Red | Inside the Rehearsal Room
Red– Week Four, Day One
Stage Management are busy arranging the rehearsal room – laying out floor cloths, sorting buckets of paint and brushes – following a lunchtime Production Meeting, the whole team preparing for the move to the theatre in less than a week’s time.
This afternoon’s rehearsal continues mid-way through Scene Three, from Rothko’s line, ‘Okey-dokey. Let’s prime the canvas’. Michael gives Fred a note about looking at the brushes before looking at the record-player, the thought being, ‘We can do better with the music’. He and Alfie then practice priming the canvas. The first coat is applied very freely, both actors moving quickly. But then they go over it again, working side-by-side, from the bottom of the canvas to the top and back down again, moving in sync, perfectly choreographed. Afterwards Michael comments, ‘That was pretty damn good’.
He’s keen to make sure nothing is missed, saying to Alfie: ‘I always worry that your line – “You really care what I think?” – gets lost a little because you’re facing upstage. Is there any way you can move it round to give it to him (Rothko) out front?’ Following a run, Michael says: ‘I’ve got a couple of questions. Actually, one’s a request – keep building on Van Gogh.’ He encourages Alfie to keep going in his pursuit of Rothko. Watching it again, Michael says: ‘The journey of that row was much better. It built upon itself and took us with you.’ He praises him for Ken’s account of his parents’ death: ‘I thought the speech about your parents was brilliant. You lived it, lived it, lived it. Once you inhabit and drive a speech like that there’s no risk of indulging in it.’ Alfie asks to do it again to work in Michael’s notes.
Having clarified exactly where the imaginary fourth canvas is, in terms of it height and width, they move onto Scene Four, in particular the moment where Ken turns on Rothko. ‘Don’t leave too big a gap after, “You know if I’m married?”,’ says Michael, ‘otherwise I think he would answer it.’
Working their way through to the end of the scene, he congratulates the actors: ‘Very good both of you. Hold onto all of this because it’s good. You’ve taken the argument on from it being just about a building, a restaurant, the people who go there, to something much bigger.’ Michael reflects on the development of the relationship between Rothko and Ken, in particular the moment in this scene where the artist asks his assistant whether he thinks he’s been mistaken in accepting the Seagram commission. ‘We’ve gone on a journey where you, Rothko, really need him to tell you.’ Fred agrees: ‘His second “Answer me”, it’s not so much an instruction as a need.’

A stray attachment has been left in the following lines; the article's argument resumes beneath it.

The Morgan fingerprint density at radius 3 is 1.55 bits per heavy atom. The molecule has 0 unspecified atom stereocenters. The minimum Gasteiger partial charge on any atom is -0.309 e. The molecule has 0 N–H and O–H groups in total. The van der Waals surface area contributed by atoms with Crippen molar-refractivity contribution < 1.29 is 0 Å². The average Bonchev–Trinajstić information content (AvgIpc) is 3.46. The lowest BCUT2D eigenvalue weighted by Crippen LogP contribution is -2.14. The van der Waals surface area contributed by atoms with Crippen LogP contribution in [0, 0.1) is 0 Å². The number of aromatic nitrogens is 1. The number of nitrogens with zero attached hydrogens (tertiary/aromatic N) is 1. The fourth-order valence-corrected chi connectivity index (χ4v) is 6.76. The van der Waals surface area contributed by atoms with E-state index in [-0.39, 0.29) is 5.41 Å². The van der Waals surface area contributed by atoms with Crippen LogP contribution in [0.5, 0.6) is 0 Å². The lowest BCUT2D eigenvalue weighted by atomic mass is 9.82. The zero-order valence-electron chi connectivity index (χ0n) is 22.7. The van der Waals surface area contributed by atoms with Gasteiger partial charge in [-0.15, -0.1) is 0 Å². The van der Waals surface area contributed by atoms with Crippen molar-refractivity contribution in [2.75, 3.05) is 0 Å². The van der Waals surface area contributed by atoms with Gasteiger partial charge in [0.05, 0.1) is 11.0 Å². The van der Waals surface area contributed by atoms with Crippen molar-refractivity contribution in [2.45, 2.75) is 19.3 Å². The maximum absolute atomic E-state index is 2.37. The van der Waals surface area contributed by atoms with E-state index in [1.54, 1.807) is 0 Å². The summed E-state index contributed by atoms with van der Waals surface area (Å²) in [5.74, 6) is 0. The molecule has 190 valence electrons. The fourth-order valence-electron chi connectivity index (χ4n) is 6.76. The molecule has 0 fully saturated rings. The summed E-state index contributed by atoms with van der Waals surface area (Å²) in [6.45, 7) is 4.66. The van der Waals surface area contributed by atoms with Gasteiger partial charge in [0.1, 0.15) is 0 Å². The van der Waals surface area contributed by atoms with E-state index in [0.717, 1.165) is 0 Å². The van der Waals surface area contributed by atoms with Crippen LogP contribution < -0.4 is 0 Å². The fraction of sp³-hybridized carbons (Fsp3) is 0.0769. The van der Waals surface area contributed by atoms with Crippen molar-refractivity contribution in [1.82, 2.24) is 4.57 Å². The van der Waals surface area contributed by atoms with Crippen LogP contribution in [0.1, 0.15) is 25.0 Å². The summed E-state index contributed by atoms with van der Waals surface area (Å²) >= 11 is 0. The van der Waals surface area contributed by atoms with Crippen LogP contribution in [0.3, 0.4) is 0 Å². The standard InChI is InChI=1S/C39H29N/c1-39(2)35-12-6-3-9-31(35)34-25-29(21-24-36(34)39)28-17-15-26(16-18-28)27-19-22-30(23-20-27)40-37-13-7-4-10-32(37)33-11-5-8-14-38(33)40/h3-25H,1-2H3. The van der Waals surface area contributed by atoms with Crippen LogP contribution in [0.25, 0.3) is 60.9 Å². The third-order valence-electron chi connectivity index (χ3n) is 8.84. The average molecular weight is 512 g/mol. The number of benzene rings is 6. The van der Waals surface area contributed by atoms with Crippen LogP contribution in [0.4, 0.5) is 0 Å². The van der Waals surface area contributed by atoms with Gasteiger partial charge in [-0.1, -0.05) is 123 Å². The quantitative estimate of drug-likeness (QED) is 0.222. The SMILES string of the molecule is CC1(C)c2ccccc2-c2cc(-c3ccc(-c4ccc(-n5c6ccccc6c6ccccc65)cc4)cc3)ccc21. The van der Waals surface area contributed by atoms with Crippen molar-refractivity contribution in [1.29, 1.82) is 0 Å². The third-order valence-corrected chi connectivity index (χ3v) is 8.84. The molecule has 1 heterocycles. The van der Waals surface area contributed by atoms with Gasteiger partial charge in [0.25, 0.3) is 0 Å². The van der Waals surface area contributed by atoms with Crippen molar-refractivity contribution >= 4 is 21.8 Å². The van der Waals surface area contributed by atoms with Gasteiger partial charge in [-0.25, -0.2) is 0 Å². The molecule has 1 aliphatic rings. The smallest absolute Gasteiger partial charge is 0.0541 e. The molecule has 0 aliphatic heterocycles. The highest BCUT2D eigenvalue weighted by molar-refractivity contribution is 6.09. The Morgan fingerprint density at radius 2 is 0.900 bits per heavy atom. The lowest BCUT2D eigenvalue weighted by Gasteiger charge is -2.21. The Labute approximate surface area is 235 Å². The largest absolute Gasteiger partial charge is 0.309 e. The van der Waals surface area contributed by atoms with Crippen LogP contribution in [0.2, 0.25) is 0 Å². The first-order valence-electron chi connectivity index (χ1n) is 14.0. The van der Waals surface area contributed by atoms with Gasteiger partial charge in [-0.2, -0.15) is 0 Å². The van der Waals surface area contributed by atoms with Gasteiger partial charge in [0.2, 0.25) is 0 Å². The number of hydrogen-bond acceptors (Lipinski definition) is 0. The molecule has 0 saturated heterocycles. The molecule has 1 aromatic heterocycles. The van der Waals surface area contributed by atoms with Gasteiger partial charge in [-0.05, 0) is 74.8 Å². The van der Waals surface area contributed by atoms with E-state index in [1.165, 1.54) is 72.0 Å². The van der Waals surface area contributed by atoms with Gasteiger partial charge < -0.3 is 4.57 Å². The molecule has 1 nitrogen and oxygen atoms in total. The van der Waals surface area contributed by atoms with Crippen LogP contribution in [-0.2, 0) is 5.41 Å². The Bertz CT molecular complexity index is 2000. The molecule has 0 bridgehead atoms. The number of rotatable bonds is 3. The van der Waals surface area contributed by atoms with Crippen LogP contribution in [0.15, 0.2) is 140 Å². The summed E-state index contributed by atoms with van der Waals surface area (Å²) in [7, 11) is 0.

‘The structure of that scene is in a really good place,’ reflects Michael, ‘the ups and downs of it, the peaks and troughs. You just have to play with it. I don’t think you can ever sit back on it – it needs to come from an instinctive place. There comes a point in a play with two actors where a director says you have to find it each night by yourselves, once we’ve agreed the central tenants.’
After a short break they look at the beginning of Scene Five, where Ken discovers Rothko slumped on the floor covered in red paint, looking exactly like blood. Michael says the audience needs Ken to take them into the scene: ‘You could help us there, Alfie. Make sure we look at you both, make it seem like you’re going to take his pulse. In my head it’s, “Please, God, don’t be dead!”.’ He wonders what Ken’s thought process is in these opening moments of the scene: ‘Can I just ask, at what point from the fury about thinking he’s dead do you soften? I want you to get to a place where you feel gentle towards him.’ Referring to the moment where Ken gets a damp cloth and gently removes the paint from Rothko’s hand, Michael says: ‘I’d love to see something not written on the page where you think, “Let me wash you…” It’s a very tender moment I think. As someone who’s an adjudicator of what we see, if it’s not done tenderly, with love, it’s rather strange.’
Looking at the final moments of the play, Michael says to Fred: ‘Make sure you inspire him with, “Make something new”.’ Fred agrees: ‘It’s not about my defeat.’ He adds that he almost has an instinct to grab Ken. Michael says to Alfie of Ken’s last exchange with Rothko: ‘You need to think, “Thank you”.’ He encourages both actors to embrace these moments – ‘When we do a runthrough, really go for it.’
Bringing the day’s rehearsal to a close, Michael comments:
“We’ve got through the entire play today – we’ve talked it and we’ve walked it. Technically that’s as good as it’s ever been.”